Although the price of gold has not been able to remain north of $1400 in August, the Chinese continued accumulating gold throughout the month in order to ‘store wealth among the people‘. When looking at data from the Hong Kong Census And Statistics Department extraordinary large amounts of gold were imported by Hong Kong as well as the mainland in August. For the mainland this data is only part of the picture as they also import through other ports than Hong Kong. It’s save to say they import significantly more than the numbers published in this post.
In August Hong Kong net gold import was 142 tons, up from 73 tons in July + 95 % m/m, year to date net import is 437 tons. This is a lot of gold for a country being populated by just 7 million people. It’s likely gold from all over the globe is being stored in Hong Kong given the fact the special administrative region is currently one of the biggest precious metals trading hubs in the world. Gross Hong Kong gold import year to date is 1572 tons, gross export 1134 tons.
In August the mainland net imported 110 tons from Hong Kong, down from 114 tons in July – 3% m/m, year to date net import is 717 tons.
The goldtrail from the UK to Switzerland to China is still in full effect (August gold export numbers from the UK I will publish later this week). The Swiss net exported a whopping 133 tons to Hong kong in August, up from 91 tons in July + 46 % m/m, year to date 598 tons.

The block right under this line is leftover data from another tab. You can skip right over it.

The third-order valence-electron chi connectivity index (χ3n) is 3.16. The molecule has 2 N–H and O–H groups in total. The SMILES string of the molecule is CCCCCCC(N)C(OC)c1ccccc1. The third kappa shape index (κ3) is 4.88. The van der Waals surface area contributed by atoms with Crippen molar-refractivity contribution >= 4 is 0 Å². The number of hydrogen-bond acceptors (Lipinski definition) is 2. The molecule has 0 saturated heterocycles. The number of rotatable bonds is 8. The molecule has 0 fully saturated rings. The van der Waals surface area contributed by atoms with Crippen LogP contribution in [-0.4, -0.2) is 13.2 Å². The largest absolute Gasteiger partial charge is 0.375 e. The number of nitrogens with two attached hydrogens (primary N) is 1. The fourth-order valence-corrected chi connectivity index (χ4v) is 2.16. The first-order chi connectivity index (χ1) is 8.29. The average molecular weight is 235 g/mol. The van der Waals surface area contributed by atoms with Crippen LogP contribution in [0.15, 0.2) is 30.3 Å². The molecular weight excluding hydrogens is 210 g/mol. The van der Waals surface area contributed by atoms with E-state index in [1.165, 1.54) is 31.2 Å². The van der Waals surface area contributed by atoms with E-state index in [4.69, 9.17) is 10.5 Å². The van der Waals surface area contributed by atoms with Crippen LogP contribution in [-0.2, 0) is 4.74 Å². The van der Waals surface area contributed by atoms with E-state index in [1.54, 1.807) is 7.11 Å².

In the screen dump below from the HK Census report you can see gold import from Switzerland (CH) in August highlighted. The third column is the amount of gold imported year to date.
The mainland and Hong Kong combined net gold import year to date is 1154 tons.
For my charts I add up the following gold categories from the trade reports:
HKHS code (Hong Kong Harmonized System)
98002: GOLD COIN AND CURRENT COIN
97101: GOLD (INCLUDING GOLD PLATED WITH PLATINUM), NON-MONETARY, UNWROUGHT OR IN SEMI-MANUFACTURED FORMS, OR IN POWDER FORM
For clarity, these charts are all based on trade numbers from Hong Kong. With these numbers we know how much gold ends up in Hong Kong itself (import minus export) and how much gold Hong Kong trades with other countries (net import or export). The “China net inflow charts” are only about the amount of gold that China mainland net imports through Hong Kong.
In Gold We Trust